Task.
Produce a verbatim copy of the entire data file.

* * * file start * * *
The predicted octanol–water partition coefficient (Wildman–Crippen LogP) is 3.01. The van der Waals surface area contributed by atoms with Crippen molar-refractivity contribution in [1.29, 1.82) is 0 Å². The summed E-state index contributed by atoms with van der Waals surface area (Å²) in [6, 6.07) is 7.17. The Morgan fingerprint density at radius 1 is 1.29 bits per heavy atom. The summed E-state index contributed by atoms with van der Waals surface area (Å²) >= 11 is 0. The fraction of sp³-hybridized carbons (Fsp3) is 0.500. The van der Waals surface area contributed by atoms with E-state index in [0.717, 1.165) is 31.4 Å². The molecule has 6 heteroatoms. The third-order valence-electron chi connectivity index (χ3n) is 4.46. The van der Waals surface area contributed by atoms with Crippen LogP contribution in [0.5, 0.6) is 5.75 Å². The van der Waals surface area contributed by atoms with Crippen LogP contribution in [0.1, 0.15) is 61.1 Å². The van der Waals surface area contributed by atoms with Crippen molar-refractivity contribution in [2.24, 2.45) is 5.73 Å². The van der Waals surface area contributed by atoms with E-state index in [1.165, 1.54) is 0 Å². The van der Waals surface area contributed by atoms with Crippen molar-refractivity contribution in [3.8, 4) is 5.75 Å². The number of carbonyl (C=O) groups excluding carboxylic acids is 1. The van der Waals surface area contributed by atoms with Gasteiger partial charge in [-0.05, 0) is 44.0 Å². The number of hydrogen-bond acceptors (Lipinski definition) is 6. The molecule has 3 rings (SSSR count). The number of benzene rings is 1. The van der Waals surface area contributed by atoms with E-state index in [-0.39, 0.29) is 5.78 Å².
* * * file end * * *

The predicted octanol–water partition coefficient (Wildman–Crippen LogP) is 3.01. The van der Waals surface area contributed by atoms with Crippen molar-refractivity contribution in [1.29, 1.82) is 0 Å². The summed E-state index contributed by atoms with van der Waals surface area (Å²) in [6, 6.07) is 7.17. The Morgan fingerprint density at radius 1 is 1.29 bits per heavy atom. The summed E-state index contributed by atoms with van der Waals surface area (Å²) >= 11 is 0. The fraction of sp³-hybridized carbons (Fsp3) is 0.500. The van der Waals surface area contributed by atoms with E-state index in [0.717, 1.165) is 31.4 Å². The molecule has 6 heteroatoms. The third-order valence-electron chi connectivity index (χ3n) is 4.46. The van der Waals surface area contributed by atoms with Crippen LogP contribution in [0.5, 0.6) is 5.75 Å². The van der Waals surface area contributed by atoms with Crippen LogP contribution in [0.1, 0.15) is 61.1 Å². The van der Waals surface area contributed by atoms with Crippen molar-refractivity contribution in [2.24, 2.45) is 5.73 Å². The van der Waals surface area contributed by atoms with E-state index in [1.165, 1.54) is 0 Å². The van der Waals surface area contributed by atoms with Crippen molar-refractivity contribution in [3.8, 4) is 5.75 Å². The number of carbonyl (C=O) groups excluding carboxylic acids is 1. The van der Waals surface area contributed by atoms with Gasteiger partial charge in [-0.05, 0) is 44.0 Å². The number of hydrogen-bond acceptors (Lipinski definition) is 6. The molecule has 3 rings (SSSR count). The number of benzene rings is 1. The van der Waals surface area contributed by atoms with E-state index in [-0.39, 0.29) is 5.78 Å².